Robberies, burglaries, break-ins. And cinema. At first glance, two different worlds, yet with a little hindsight, the bond between the silver screen and the art of theft goes way back, with so many cases of it that it appears inextricable. They are practically accomplices. And if the history of cinema begins with a train, it’s The Great Train Robbery (1903) that provides the big screen with its first real story. Since then, robbery has become a genre that cuts across all the others, be they westerns, gangster movies, or film noirs. And there’s hardly a filmmaker, whether famed or unknown, who hasn’t tried his or her hand at cinematic versions of theft. The list is long; for our purposes a title or two will suffice: Kubrick’s The Killing, along with the most dramatic of them all, De Sica’s Bicycle Thieves. From the thrill of the execution of the theft and the police report to the yen for contorted plots, the fondness for this genre, as in the case of Kubrick, can be explained by the two essential ingredients of a good film: fear and desire.

With its immense store of films and film-related material, plus historical footage of all kinds, once again this year, the Historical Archives of Istituto Luce, to our delight, partners with Noir in Festival - whose theme this year is heists and their greatest criminal minds - with a small assortment of gems from their archives devoted to the most daring examples, the players, and their inseparable cops. Selected by Nathalie Giacobino and edited by David Paparozzi, the clips are evocatively titled Pillole a mano armata (Clips and Stick-ups): lightning flashes of memory, one-minute-long clips that precede the screenings of the films in the 2019 Noir competitive lineup.

The tribute kicks off with the "heist of the century" in Plymouth, Massachusetts, in 1962, when an assault on an armored truck reaped the perpetrators over a million and a half dollars. In 48 seconds, the footage has all the ingredients of a film classic: the truck, the witnesses, the criminal profiling, blues on the piano. Plymouth shoots, Milan shoots back with the 1958 assault on another armored truck, worth a hundred million lire. Sure enough, to describe the crime the Luce speaker brings up a film starring Alec Guinness, The Ladykillers. A 1964 clip called a ‘caleidoscopio ciak’ reports on a rather unusual ‘theft-proof’ suitcase for Italian ladies. And the fatalistic-sounding, dripping-with-irony voiceover for another newsreel, Banks Fight Back, warns that "bank robberies have been rather frequent of late" and that banks are now adopting measures inspired by "the genius, and the shoes, of James Bond".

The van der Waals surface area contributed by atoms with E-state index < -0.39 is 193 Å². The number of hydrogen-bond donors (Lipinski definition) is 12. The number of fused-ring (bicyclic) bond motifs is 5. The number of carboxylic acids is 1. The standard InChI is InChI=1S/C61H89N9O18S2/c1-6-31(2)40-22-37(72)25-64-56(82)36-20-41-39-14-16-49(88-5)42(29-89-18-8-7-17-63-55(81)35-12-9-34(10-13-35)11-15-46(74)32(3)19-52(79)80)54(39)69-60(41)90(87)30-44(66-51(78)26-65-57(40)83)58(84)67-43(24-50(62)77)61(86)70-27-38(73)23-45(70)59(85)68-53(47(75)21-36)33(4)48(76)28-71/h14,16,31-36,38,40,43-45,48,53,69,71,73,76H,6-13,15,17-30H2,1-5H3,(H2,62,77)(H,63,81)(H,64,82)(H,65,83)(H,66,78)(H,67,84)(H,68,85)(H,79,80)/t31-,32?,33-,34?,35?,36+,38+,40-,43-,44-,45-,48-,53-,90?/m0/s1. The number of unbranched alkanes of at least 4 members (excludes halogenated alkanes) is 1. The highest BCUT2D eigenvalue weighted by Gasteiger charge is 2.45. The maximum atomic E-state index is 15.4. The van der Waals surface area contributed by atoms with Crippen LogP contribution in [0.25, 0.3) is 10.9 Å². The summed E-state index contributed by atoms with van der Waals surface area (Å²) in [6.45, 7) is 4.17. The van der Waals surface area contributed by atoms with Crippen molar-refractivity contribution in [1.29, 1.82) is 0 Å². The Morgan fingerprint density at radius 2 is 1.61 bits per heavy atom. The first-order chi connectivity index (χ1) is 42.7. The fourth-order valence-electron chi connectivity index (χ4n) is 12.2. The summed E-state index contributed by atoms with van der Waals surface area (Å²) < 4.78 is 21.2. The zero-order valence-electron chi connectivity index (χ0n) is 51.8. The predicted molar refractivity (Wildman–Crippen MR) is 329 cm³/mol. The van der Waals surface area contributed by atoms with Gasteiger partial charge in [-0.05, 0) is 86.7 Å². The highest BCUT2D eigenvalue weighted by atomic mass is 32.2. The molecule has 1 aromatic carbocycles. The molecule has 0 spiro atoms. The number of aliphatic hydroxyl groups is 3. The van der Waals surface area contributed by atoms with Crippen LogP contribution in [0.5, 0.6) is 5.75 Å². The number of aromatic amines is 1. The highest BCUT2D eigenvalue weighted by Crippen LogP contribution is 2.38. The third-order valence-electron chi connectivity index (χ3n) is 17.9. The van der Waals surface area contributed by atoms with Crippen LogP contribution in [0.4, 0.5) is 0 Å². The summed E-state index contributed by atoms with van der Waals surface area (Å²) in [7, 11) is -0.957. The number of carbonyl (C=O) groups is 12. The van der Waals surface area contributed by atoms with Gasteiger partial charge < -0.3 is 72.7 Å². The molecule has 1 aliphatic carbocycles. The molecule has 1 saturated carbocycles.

By 1972, the Luce speaker had switched to a more somber tone. The newspapers were churning out stories daily, of heists either pulled off or near-misses, more and more violent, more and more sensational, with new measures promptly called for. 007-like, however, one and all. It becomes clear how sinister, obscure schemes, unfolding by night, made their way into the Italians’ collective imagination and their culture, censored, perhaps, but endlessly thrilling. And, indeed, a sensational 1966 clip addresses the Fumetti neri comics: the tone is openly critical now, even hostile, as the comic strip heros - the various Diaboliks, Sataniks, Kriminals, and Demoniaks - are dismissed as "the stars of a colossal Bible of the mystery genre, for the poor in spirit", not to mention as "the lords of crime and dictators of sadism". These were the baby steps of a mass or popular culture, perhaps, that would turn the genre into a legend, and feed into an even vaster collective imagination: that of a nation now awake to the ubiquity of theft, large and small; of cases that would go cold, and wrongs the police could not right. Still, confined to comic strips or the silver screen, that ambiguous mystery of mysteries could even provide solace, somehow, and exert an attraction - a complicity, in some cases - with daily lives surely less eventful yet no less complicated than that of your average Diabolik.

The commentator glosses the crimes, describing the lives of these heroes by night as "a kiss on the lips and a stab in the back". Exactly what the mini-clips at Noir this year are all about: that pairing of culture and crime that cemented Kubrick’s potent twinning of fear and desire. Even more aptly, Bob Dylan’s album named Love and Theft.

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